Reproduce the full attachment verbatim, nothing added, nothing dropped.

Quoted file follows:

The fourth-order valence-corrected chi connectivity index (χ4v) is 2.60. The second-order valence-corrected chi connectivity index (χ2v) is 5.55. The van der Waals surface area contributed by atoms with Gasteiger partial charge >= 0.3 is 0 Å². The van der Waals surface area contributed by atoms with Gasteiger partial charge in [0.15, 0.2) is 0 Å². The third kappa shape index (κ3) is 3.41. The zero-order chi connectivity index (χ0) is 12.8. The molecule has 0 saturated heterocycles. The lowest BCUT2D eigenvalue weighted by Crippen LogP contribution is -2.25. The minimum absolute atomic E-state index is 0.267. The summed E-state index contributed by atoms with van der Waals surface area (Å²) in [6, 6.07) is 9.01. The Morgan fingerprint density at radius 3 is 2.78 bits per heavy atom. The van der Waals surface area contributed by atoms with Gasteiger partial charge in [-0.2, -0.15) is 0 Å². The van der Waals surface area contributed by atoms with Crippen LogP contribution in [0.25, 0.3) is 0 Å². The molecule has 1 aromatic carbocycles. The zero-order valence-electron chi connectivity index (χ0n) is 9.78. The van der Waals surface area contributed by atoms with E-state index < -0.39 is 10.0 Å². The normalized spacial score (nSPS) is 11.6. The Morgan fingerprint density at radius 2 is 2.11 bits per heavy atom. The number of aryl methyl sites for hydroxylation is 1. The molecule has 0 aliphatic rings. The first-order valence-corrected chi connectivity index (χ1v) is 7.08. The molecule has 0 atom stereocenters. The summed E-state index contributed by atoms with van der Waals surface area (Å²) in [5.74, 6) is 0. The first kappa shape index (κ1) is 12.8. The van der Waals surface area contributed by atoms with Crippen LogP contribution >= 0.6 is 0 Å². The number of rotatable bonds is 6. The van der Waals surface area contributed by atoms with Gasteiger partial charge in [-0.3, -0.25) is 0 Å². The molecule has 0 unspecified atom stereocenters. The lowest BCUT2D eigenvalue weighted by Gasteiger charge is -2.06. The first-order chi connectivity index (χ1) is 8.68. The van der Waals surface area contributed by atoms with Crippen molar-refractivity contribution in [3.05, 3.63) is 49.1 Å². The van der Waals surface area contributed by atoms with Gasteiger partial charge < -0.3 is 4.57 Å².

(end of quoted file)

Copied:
The fourth-order valence-corrected chi connectivity index (χ4v) is 2.60. The second-order valence-corrected chi connectivity index (χ2v) is 5.55. The van der Waals surface area contributed by atoms with Gasteiger partial charge >= 0.3 is 0 Å². The van der Waals surface area contributed by atoms with Gasteiger partial charge in [0.15, 0.2) is 0 Å². The third kappa shape index (κ3) is 3.41. The zero-order chi connectivity index (χ0) is 12.8. The molecule has 0 saturated heterocycles. The lowest BCUT2D eigenvalue weighted by Crippen LogP contribution is -2.25. The minimum absolute atomic E-state index is 0.267. The summed E-state index contributed by atoms with van der Waals surface area (Å²) in [6, 6.07) is 9.01. The Morgan fingerprint density at radius 3 is 2.78 bits per heavy atom. The van der Waals surface area contributed by atoms with Gasteiger partial charge in [-0.2, -0.15) is 0 Å². The van der Waals surface area contributed by atoms with Crippen LogP contribution in [0.25, 0.3) is 0 Å². The molecule has 1 aromatic carbocycles. The zero-order valence-electron chi connectivity index (χ0n) is 9.78. The van der Waals surface area contributed by atoms with E-state index < -0.39 is 10.0 Å². The normalized spacial score (nSPS) is 11.6. The Morgan fingerprint density at radius 2 is 2.11 bits per heavy atom. The number of aryl methyl sites for hydroxylation is 1. The molecule has 0 aliphatic rings. The first-order valence-corrected chi connectivity index (χ1v) is 7.08. The molecule has 0 atom stereocenters. The summed E-state index contributed by atoms with van der Waals surface area (Å²) in [5.74, 6) is 0. The first kappa shape index (κ1) is 12.8. The van der Waals surface area contributed by atoms with Crippen LogP contribution >= 0.6 is 0 Å². The number of rotatable bonds is 6. The van der Waals surface area contributed by atoms with Gasteiger partial charge in [-0.3, -0.25) is 0 Å². The molecule has 0 unspecified atom stereocenters. The lowest BCUT2D eigenvalue weighted by Gasteiger charge is -2.06. The first-order chi connectivity index (χ1) is 8.68. The van der Waals surface area contributed by atoms with Crippen molar-refractivity contribution in [3.05, 3.63) is 49.1 Å². The van der Waals surface area contributed by atoms with Gasteiger partial charge < -0.3 is 4.57 Å².